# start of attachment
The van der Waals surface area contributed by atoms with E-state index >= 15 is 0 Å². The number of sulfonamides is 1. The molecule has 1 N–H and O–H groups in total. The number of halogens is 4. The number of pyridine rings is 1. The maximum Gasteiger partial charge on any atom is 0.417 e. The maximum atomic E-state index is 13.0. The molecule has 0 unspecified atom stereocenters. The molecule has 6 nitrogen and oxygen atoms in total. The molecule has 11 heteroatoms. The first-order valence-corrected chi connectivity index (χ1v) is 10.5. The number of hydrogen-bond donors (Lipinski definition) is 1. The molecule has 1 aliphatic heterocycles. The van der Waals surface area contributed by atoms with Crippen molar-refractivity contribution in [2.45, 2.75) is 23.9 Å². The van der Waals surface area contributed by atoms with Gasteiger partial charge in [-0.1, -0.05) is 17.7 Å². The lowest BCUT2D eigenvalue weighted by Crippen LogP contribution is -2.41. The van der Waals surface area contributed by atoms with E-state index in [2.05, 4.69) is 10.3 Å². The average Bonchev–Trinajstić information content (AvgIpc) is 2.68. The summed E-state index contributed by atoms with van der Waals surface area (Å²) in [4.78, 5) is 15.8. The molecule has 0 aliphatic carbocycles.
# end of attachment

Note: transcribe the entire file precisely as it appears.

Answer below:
The van der Waals surface area contributed by atoms with E-state index >= 15 is 0 Å². The number of sulfonamides is 1. The molecule has 1 N–H and O–H groups in total. The number of halogens is 4. The number of pyridine rings is 1. The maximum Gasteiger partial charge on any atom is 0.417 e. The maximum atomic E-state index is 13.0. The molecule has 0 unspecified atom stereocenters. The molecule has 6 nitrogen and oxygen atoms in total. The molecule has 11 heteroatoms. The first-order valence-corrected chi connectivity index (χ1v) is 10.5. The number of hydrogen-bond donors (Lipinski definition) is 1. The molecule has 1 aliphatic heterocycles. The van der Waals surface area contributed by atoms with Crippen molar-refractivity contribution in [2.45, 2.75) is 23.9 Å². The van der Waals surface area contributed by atoms with Gasteiger partial charge in [-0.1, -0.05) is 17.7 Å². The lowest BCUT2D eigenvalue weighted by Crippen LogP contribution is -2.41. The van der Waals surface area contributed by atoms with E-state index in [2.05, 4.69) is 10.3 Å². The average Bonchev–Trinajstić information content (AvgIpc) is 2.68. The summed E-state index contributed by atoms with van der Waals surface area (Å²) in [4.78, 5) is 15.8. The molecule has 0 aliphatic carbocycles.